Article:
A lot of that is contingent on the playmaking to continue to grow. Tyson has shown high-level passing with velocity and pinpoint accuracy. This includes an impressive display of live dribble passing and the ability to facilitate from angles while on the move. However, if this was a true high-level skill, it would take the Cal Bear to the next level as a prospect. Instead, it is both a gift and a curse as his decision-making does not always match his level of skill. A gifted passer who can fit passes through tight windows, he often times forces passes that aren’t there leading to a high turnover rate and a disappointing 3.5:3.1 assist to turnover ratio.

The passing decisions align with similar flaws in shot selection and overall decision-making. That can be chalked up to the usage and role he was given, but in a secondary role, he will need to be smarter and far more analytic with his offensive choices. The scaling down of that role may be more difficult than it presents considering Tyson physically has all the abilities you can ask for, but there is a mental side. If right now, he is given a small role with room to grow and develop offensively, that could pay dividends for whatever team drafts him.

When looking at players with the usage that JT had at Cal, you can sometimes assume laziness or at least a lackadaisical nature on the little things. However, that is not the case for the 21-year-old wing who is a hard worker and a hellacious rebounder. Over his last two seasons in college basketball, Tyson averaged 6.4 rebounds and had a rebounding percentage of 16.5% which are both impressive for a wing holding his offensive load.

A little more could probably have been asked of Tyson defensively who showed much more on that side of the ball while at Texas Tech. Some of that may come from the effort and energy his offensive toll required, but it does not impact his defensive projection. He averaged over a steal a game each of the last two years with a 2.4% steal percentage throughout his career. The advanced stats are very friendly to Tyson defensively, who was one of three players this season with a 30%> usage rate and had at least a defensive rebounding rating, block rating, and steal rating of 15%, 1%, and 2% respectively.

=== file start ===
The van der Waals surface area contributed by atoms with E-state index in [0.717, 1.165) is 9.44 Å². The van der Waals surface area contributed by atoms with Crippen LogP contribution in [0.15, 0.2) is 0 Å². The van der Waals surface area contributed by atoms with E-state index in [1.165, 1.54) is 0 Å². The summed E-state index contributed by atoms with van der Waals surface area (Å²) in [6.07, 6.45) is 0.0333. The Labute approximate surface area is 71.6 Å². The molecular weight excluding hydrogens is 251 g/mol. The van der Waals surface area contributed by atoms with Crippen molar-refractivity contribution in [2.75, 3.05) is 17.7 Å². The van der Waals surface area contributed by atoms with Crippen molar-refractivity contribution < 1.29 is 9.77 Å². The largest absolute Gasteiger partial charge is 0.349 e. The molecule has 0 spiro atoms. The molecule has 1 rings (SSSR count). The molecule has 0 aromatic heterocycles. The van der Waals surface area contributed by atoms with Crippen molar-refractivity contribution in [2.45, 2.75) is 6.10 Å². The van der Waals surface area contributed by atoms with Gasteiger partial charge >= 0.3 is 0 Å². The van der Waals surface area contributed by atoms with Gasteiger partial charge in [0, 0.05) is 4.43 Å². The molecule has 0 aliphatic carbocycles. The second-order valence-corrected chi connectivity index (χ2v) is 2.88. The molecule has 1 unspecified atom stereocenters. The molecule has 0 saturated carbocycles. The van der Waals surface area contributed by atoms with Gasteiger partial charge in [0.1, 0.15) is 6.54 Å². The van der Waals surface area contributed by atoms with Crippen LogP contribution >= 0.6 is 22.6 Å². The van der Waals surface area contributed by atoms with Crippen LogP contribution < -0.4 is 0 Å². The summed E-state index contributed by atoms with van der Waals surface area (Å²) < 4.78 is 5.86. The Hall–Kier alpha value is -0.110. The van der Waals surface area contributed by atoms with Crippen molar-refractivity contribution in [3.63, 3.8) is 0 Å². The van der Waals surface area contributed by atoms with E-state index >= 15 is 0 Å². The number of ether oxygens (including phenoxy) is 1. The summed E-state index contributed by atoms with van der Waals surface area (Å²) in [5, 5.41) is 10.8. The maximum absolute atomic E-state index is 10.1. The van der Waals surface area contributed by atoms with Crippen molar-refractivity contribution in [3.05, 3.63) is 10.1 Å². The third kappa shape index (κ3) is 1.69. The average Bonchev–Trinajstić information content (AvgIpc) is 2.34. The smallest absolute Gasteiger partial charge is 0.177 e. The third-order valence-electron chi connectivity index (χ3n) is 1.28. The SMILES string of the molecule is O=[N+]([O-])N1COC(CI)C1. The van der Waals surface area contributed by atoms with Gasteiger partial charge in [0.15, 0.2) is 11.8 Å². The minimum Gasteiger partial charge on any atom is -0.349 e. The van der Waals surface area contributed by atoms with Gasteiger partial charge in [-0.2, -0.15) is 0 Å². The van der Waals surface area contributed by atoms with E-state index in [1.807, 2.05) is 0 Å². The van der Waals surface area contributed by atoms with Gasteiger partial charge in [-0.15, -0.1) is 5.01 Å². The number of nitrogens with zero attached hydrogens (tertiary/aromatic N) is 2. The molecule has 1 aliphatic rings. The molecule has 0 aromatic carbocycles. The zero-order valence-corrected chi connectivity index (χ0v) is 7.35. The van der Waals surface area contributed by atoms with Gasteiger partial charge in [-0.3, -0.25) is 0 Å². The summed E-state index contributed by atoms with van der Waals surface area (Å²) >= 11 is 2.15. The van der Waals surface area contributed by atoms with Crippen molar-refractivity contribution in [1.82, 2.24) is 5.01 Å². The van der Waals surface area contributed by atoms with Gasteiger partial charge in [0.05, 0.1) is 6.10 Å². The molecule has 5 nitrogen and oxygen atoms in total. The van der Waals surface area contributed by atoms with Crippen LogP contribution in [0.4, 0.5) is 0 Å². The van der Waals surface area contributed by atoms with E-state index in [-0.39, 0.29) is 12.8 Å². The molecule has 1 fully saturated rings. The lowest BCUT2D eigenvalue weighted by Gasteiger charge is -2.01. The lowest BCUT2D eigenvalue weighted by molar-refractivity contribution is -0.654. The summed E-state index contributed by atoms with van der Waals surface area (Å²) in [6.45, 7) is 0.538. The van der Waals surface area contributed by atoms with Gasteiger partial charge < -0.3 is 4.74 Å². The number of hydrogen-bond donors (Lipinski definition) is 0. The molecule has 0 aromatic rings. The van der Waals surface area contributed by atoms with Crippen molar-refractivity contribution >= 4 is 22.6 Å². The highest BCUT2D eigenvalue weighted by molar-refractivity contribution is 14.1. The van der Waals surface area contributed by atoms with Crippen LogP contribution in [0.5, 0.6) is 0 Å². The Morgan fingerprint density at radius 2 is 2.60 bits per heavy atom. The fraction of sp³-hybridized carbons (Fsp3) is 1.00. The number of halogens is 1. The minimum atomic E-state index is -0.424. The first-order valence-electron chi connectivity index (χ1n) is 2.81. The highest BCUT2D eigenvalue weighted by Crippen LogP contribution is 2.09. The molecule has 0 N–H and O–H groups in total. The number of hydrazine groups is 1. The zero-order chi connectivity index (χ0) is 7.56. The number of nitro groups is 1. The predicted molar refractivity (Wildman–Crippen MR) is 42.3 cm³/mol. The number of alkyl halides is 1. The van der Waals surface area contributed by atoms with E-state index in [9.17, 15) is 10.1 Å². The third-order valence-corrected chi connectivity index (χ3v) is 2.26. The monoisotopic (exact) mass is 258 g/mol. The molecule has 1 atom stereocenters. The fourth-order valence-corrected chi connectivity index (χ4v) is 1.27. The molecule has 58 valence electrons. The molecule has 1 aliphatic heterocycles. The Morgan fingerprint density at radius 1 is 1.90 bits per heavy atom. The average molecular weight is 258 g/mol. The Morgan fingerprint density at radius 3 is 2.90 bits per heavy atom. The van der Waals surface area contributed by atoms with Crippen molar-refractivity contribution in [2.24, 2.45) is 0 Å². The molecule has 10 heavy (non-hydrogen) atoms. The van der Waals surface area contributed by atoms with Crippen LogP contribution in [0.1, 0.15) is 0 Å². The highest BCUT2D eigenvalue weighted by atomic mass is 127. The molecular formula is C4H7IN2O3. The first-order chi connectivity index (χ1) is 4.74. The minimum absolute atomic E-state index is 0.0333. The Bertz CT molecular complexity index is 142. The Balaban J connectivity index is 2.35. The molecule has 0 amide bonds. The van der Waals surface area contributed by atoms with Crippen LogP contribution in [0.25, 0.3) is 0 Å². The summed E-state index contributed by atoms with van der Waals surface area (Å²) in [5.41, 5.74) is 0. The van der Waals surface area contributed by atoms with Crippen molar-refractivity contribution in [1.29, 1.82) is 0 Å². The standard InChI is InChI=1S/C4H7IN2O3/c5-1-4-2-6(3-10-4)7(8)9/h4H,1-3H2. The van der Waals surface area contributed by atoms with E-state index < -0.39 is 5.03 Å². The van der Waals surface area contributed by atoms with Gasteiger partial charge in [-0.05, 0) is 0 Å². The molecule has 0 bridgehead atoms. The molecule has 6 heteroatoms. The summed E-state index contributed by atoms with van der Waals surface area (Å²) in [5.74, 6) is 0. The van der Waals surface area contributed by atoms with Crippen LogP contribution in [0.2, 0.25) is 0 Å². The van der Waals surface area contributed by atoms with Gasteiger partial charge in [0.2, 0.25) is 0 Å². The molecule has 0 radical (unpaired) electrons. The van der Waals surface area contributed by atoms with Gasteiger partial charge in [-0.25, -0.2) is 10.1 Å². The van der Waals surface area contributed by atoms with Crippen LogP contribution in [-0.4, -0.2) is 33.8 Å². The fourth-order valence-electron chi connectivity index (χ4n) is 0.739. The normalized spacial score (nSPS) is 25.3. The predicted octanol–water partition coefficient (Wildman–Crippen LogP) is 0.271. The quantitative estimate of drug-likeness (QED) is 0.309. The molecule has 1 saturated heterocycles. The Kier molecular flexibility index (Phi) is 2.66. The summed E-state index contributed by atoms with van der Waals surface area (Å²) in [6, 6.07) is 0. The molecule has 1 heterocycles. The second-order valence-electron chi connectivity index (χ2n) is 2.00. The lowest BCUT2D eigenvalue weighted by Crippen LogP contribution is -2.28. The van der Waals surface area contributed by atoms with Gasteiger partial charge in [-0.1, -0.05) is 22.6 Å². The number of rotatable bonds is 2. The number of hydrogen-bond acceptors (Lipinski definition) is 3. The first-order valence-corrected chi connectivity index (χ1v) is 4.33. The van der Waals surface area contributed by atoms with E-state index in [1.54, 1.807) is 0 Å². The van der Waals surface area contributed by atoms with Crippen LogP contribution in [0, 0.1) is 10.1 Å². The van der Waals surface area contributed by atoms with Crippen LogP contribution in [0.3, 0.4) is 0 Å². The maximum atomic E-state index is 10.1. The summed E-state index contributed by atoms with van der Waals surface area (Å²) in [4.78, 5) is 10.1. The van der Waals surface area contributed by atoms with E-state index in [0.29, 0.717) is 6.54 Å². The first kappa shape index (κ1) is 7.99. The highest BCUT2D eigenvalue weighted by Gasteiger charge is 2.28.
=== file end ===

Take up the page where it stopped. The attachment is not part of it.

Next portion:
What those numbers mean in layman’s terms is that he is a valuable defender due to his length and versatility. He is switchable and can guard multiple positions while also being an impactful off-ball defender. He has a knack for getting in passing lanes and has active hands that he can use to get his hands on balls in multiple ways defensively including as a weak side shot blocker given his length and athleticism. The projection for Tyson would be that he is a better defender at the pro level due to the lesser offensive role and good positional size in the Association.

The All-Pac-12 wing built a heckuva resume this season after bouncing around from school to school. Tyson showed what he could do at the college level when given the keys to the car, now he will have to show how he can adjust to a smaller role against higher levels of competition. Whoever drafts Tyson will have the luxury of a player who should be able to contribute immediately while simultaneously having the responsibility to help him develop and grow into a new role.

Jaylon Tyson checks a lot of boxes of typical Leon Rose prospects as he is an older and accomplished college player who works hard and should be able to contribute. Theoretically, Tyson would be able to crack Thibs’ rotation early, as his length would give much-needed depth at the wing. His draft range remains fluid but likely in that very heavily congested back of the first round. Bleacher Report’s Jonathan Wasserman reports that Tyson is top 20 on some boards, but is expected to go mid-late first round. The Ringer and ESPN have him a little later going 39th and 31st respectively, but no matter how you slice it, he is a prime candidate right in the range where the Knicks have three selections.